"The monastery is an expression of the mystery of the Church, where nothing is preferred to the praise of the Father's glory. Every effort is made to ensure that the common life in its entirety conforms to the Gospel, which is the supreme law. In this way the community will not be lacking in any spiritual gift. The monks strive to remain in harmony with all the people of God and share their active desire for the unity of all Christians. By fidelity to their monastic way of life, which has its own hidden mode of apostolic fruitfulness, monks perform a service for God's people and the whole human race. Each community of the Order and all the monks are dedicated to the Blessed Virgin Mary, Mother and Symbol of the Church in the order of faith, love and perfect union with Christ."


The Apostolate

The apostolate of the community at Holy Trinity Abbey is that of all Trappist monasteries. It is best expressed by these words of the Order's Constitutions:

"Fidelity to the monastic way of life is closely related to zeal for the Kingdom of God and for the salvation of the whole human race. Monks bear this apostolic concern in their hearts. It is the contemplative life itself that is their way of participating in the mission of Christ and his Church and of being part of the local church. This is why they cannot be called upon to render assistance in the various pastoral ministries or in any external activity, no matter how urgent the needs of the active apostolate."

For this reason one does not normally find Trappists engaged in teaching or ministry outside the monastery. Our role in the Church, the Mystical Body of Christ, is to live the gospel in our particular way for the sake of our brothers and sisters throughout the world. We do this in part by praying for them and by being witnesses to the supremacy of God, a supremacy which all people will hopefully come to recognize in their lives.


How does one become a monk?

Monastic life is a vocation or calling from God. At some point in life a man feels an attraction to this kind of life. That attraction needs to be tested to see if it comes from God or from some other source, to see whether it is only a passing fancy or whether it is a genuine resolve to serve God in this way of life.

A man entering the monastic life is placed under the direction of the novice master, who instructs him in the requirements of the life, helps him to discern his real motivation in coming to the monastery, and tests his resolve.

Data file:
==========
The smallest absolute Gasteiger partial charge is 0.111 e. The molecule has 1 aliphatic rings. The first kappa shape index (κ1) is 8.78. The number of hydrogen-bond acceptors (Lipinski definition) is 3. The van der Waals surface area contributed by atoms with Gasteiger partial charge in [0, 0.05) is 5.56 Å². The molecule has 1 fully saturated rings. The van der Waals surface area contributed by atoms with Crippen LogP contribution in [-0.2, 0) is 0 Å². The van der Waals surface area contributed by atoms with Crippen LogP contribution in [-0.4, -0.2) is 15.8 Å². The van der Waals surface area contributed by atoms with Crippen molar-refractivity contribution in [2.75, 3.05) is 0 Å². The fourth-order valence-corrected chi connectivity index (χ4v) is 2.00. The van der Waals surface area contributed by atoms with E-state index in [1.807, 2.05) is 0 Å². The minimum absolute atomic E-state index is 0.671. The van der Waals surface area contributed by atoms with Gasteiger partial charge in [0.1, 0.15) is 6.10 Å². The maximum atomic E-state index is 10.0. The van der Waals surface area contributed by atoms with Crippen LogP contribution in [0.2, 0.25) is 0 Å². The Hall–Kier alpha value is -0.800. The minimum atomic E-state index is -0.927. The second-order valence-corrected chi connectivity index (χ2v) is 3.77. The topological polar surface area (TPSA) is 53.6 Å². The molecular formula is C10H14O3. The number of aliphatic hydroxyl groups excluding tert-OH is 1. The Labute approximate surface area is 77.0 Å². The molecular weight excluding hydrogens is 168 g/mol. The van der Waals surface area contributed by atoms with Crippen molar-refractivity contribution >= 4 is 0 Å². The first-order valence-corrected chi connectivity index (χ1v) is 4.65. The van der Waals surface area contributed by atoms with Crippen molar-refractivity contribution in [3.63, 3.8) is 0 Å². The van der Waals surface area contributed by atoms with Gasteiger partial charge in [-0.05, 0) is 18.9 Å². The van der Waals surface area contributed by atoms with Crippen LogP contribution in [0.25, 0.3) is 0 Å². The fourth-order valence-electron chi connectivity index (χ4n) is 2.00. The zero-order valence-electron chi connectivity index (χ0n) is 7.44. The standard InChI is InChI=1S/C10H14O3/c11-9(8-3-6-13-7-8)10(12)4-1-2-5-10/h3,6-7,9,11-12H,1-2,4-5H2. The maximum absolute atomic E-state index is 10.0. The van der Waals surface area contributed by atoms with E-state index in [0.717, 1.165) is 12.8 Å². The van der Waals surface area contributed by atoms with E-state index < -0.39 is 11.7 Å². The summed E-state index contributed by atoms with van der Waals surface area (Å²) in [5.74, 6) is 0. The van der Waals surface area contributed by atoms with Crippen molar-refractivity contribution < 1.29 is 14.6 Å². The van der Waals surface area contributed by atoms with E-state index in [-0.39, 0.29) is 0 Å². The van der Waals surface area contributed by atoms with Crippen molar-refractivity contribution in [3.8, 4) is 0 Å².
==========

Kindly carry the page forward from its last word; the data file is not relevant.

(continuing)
The candidate spends the first six months as a postulant, participating in all the prayers and work of the community. He observes and tests the community, just as the comunity observes him. If he perseveres for six months, and if he gives indications that he can live the monastic life, he is admitted to the novitiate.

As a novice he is given the monastic garb or habit, with the white scapular. He then spends two years as a novice, learning what is expected of a monk. He participates in the prayers and manual work of the community and attends classes on the Rule of St. Benedict, the spirituality of the Cistercian Fathers, holy Scripture and prayer.

At the end of two years, he may request to bind himself by vows to the monastic life. If the abbot and community approve his application, he takes the vows of obedience, stability and living the monastic life for a period of three years. This period may be extended at his own request or at the will of the abbot.

At the end of this period of temporary vows, he may request to take the vows for his lifetime. If the abbot and community approve, he then takes his perpetual vows and becomes a full-fledged member of the monastic community.


Monastic Vows

By the profession of vows a monk is consecrated to God and joined to the monastic community that receives him. At this time the consecration received in the sacraments of baptism and confirmation is renewed and given vitality.

The monk makes a vow of stability, by which he obliges himself to remain with his community and to make constant use of the means of growing in love for God and neighbor, trusting in the providence of God to assist him.

The second vow is that of fidelity to monastic life. This life involves an earnest following of the Gospel and living according to the Rule of St. Benedict as interpreted by the Constitutions of the Trappist-Cistercian Order.

By the vow of obedience, a brother promises to fulfill all that lawful superiors command in accordance with the Rule and Constitutions, following the example of Christ who was obedient even to death.

Some people still have the mistaken idea that Trappists make a vow of silence. They never have made such a vow. They have rules of silence, which were stricter in the past than are now, but there still remain times and places when they are expected to keep silence. The purpose of silence is to give one space in which to pray, meditate and read and allow others to do the same. Silence is a form of charity to others, but it is not absolute. Charity may sometimes oblige persons, including monks, to speak at the right time and in the right way.